March 14, 2014
By Gabriel Austin
Ole Miss Athletics Media Relations
Ole Miss has received extensive national recognition recently for its beautiful campus among other things, including football, but one little known, highly talented freshman in another sport has written a new page in the history books at the University of Mississippi.
Alison Weisz has been busy solidifying her name in the annuals of Ole Miss rifle.
“I would probably say there are some freshmen out there just as talented, but I think the difference is her drive and motivation,” head coach Valerie Boothe said.
The Belgrade, Mt. native is the first freshman in the history of the rifle team to individually qualify for the NCAA Championships as well as receive All-Conference honors from the Great American Rifle Conference (GARC).
“It’s really exciting,” Weisz said. “It’s all so surreal. I haven’t quite grasped the fact that I’m in the history books. I can say that it was my goal to make the NCAA Championships, but I never imagined I’d be the first freshman at Ole Miss to do so.”
According to Weisz, her opportunities to shoot in high school were fairly limited because of the lack of structure in her small town.
“We used to shoot in the basement of a sporting goods store then it closed, so we were out of a place. Another place opened. Smallbore was a big challenge, it was only through 4H. We only got to practice maybe once a week, that was a huge change. I didn’t really have a team, unless they threw some kids together for a team,” Weisz said.
Weisz’ talents have not been suppressed by this; her dedication has always been prevalent. In high school she placed three consecutive years in the junior nationals. In her first collegiate season she led the Rebels in air rifle six times, posting a career high 594 against Memphis, one point from the school record.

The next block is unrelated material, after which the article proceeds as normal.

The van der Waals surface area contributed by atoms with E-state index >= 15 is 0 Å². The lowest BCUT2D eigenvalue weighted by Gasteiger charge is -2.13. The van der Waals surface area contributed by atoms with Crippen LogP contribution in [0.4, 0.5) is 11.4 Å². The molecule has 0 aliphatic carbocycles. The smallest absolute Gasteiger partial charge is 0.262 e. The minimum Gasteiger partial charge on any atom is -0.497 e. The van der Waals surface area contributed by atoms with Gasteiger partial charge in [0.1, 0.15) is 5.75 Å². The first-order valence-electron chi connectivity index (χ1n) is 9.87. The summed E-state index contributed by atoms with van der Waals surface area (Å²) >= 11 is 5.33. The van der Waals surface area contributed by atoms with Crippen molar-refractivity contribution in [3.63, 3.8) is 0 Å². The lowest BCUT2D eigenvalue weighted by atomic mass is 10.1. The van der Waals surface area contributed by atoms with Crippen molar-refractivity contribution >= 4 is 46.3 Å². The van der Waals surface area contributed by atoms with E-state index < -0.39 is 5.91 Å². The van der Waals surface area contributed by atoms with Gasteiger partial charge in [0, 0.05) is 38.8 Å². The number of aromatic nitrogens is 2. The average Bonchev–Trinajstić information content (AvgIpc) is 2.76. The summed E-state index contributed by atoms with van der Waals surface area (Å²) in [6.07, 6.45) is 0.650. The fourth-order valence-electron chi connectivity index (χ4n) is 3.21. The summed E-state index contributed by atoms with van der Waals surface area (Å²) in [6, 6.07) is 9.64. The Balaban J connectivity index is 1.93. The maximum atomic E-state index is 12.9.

Even with her success, Weisz flew under the radar of some of the most successful programs in the country during recruiting. The Great American Rifle Conference is home to the current No. 1 team in the country and has had a team win or place second at the NCAA Championships seven of the last eight years.
“I have to give credit to my assistant coach, Natasha Dinsmore ,” Boothe said, “She met Ali a few times and thought she’d be a good contributor to the team. We got lucky she said yes.”
Weisz is happy she chose to come south and says she has enjoyed her time here so far.
“I owe a lot to both coaches and all of the seniors for what my freshman season has brought me. They have been very helpful and supportive along the way, on and off the range. I’ve learned a lot from all of them and hope to do the same for next year’s freshmen class.”
Weisz said she has had to sacrifice a lot of things many other college freshmen are able to take part in, but that rifle is a sort of solace for her. She wouldn’t trade the experiences that she’s gained.
“It’s taken a huge commitment and here I’ve found an even bigger drive and discipline for it,” Weisz said. “I’ve gained more than I’ve lost.
My experience is completely different from every other college student, I would much rather be spending every day at the range than doing something else.”
Even the bulky immobilizing suits that members of the rifle team wear during competition have grown on Weisz. The suits help to stabilize the shooter, but give them a distinct penguin-like waddle.
“It’s kind of like a turtle shell in there,” Weisz said. “Kind of like home, I get a sense of comfort in them.”
Weisz looks to have a good showing her first time competing in the NCAA Championships which started Friday at Murray State University.
“I really want to prove myself,” Weisz said. “I know I already proved myself by qualifying as a freshman, but I want to show off what I’ve learned throughout the season.”
Beyond the championships, Coach Boothe has high expectations, for the already auspicious freshman shooter.
“Shooting wise she’s already very mature. I look for her to continue her success to push her air rifle scores higher than they are today and bring her smallbore score up. I want to see her really emerge as a team leader in a lot of aspects,” Boothe said.